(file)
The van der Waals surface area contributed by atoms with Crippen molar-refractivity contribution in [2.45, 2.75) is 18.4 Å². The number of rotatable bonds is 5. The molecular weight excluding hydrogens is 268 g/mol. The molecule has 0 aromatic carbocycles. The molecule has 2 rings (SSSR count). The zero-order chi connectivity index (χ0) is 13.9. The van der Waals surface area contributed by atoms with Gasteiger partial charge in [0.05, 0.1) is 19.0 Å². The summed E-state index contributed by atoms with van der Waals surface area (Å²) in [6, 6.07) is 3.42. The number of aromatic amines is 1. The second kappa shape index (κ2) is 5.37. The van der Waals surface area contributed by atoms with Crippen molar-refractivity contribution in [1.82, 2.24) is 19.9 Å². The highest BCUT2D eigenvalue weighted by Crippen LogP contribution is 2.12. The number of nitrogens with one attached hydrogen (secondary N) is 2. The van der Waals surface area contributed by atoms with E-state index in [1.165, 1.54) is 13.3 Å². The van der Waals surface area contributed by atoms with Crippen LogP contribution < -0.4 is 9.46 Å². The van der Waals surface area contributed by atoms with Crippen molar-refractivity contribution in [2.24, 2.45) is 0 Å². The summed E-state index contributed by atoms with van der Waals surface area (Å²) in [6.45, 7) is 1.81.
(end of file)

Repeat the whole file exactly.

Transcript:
The van der Waals surface area contributed by atoms with Crippen molar-refractivity contribution in [2.45, 2.75) is 18.4 Å². The number of rotatable bonds is 5. The molecular weight excluding hydrogens is 268 g/mol. The molecule has 0 aromatic carbocycles. The molecule has 2 rings (SSSR count). The zero-order chi connectivity index (χ0) is 13.9. The van der Waals surface area contributed by atoms with Gasteiger partial charge in [0.05, 0.1) is 19.0 Å². The summed E-state index contributed by atoms with van der Waals surface area (Å²) in [6, 6.07) is 3.42. The number of aromatic amines is 1. The second kappa shape index (κ2) is 5.37. The van der Waals surface area contributed by atoms with Crippen molar-refractivity contribution in [1.82, 2.24) is 19.9 Å². The highest BCUT2D eigenvalue weighted by Crippen LogP contribution is 2.12. The number of nitrogens with one attached hydrogen (secondary N) is 2. The van der Waals surface area contributed by atoms with E-state index in [1.165, 1.54) is 13.3 Å². The van der Waals surface area contributed by atoms with Crippen LogP contribution < -0.4 is 9.46 Å². The van der Waals surface area contributed by atoms with Crippen molar-refractivity contribution in [2.24, 2.45) is 0 Å². The summed E-state index contributed by atoms with van der Waals surface area (Å²) in [6.45, 7) is 1.81.